Some children are particularly difficult and cry it out may be needed. Other children may fight staying in their bed. For these children you can do a few things. You can do the Super Nanny method where you keep putting kids back to bed immediately when they get out without any interaction or emotion and slowly moving farther and farther away from the bed. Another method you can use is removing all the stuff from the room except the bed. This means no toys, no books and no lights. You may have to even turn the knob around after a bit. (Don't freak out about this knob turning around thing - but think about this - if you are asleep do you want your child to be able to have free reign of the house? If there is a fire don't you want your child to be IN their room where you can get them instead of trying to escape? If they can reach the knob and lock it, wouldn't it be better for them not to lock themselves in the room so you can't reach them?). If you have been rocking or laying down next to the child you can do a slow transition - so hold her but don't rock tonight, then after a few nights of that, hold her in her bed, then move farther away each night until you are no longer the thing needed to put her to sleep.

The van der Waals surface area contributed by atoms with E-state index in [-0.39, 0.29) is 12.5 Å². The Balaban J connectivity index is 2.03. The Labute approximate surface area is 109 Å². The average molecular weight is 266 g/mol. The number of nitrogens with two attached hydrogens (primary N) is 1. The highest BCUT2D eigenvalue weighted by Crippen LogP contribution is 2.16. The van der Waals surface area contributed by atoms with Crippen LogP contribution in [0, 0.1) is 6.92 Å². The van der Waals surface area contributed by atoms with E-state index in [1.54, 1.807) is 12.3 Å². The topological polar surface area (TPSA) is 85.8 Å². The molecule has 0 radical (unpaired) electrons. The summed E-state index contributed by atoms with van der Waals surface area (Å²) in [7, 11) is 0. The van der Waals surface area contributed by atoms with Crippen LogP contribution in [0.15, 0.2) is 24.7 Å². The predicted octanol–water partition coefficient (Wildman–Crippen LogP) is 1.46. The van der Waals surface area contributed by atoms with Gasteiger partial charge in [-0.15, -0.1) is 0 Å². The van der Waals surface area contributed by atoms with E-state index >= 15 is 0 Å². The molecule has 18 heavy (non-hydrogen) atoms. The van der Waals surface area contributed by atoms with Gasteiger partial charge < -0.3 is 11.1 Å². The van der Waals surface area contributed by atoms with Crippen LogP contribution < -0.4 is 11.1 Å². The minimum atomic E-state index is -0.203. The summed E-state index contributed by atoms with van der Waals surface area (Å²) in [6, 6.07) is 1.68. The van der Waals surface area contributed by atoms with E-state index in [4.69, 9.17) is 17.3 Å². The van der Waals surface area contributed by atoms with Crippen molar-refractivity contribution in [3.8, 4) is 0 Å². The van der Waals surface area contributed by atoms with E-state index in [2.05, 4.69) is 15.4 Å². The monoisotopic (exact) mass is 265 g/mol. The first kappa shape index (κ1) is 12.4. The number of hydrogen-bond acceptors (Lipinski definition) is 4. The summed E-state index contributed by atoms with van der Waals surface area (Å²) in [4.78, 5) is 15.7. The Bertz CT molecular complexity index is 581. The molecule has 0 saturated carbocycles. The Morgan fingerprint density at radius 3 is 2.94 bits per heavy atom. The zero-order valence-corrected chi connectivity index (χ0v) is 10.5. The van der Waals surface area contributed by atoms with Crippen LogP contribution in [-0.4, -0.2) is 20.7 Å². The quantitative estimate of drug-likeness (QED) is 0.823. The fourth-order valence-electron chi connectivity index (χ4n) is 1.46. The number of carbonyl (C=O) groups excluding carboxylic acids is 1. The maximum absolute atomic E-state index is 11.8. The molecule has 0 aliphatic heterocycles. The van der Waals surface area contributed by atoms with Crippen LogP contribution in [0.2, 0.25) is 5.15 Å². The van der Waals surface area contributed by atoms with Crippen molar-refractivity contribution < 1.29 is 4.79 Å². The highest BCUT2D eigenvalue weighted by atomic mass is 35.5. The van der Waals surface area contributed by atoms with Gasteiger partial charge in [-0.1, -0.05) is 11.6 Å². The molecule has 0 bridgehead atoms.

If all that still fails, try eliminating milk from their diet. There was a study done in 2001 that showed that the majority of preschool sleep problems were a hidden milk allergy. For my experience with this, read my story below.
I have had some failure in the sleep department as a mom. I thought that it was SO easy. After all when I had worked in daycare centers I just patted backs, kids slept and nap time lasted 2 hours every single day. When I babysat I put the kids in their beds after reading them a story, and told them to sleep and they did. Maybe once or twice I had to lie next to a kid for a few minutes, or pat a back, but overall - super easy.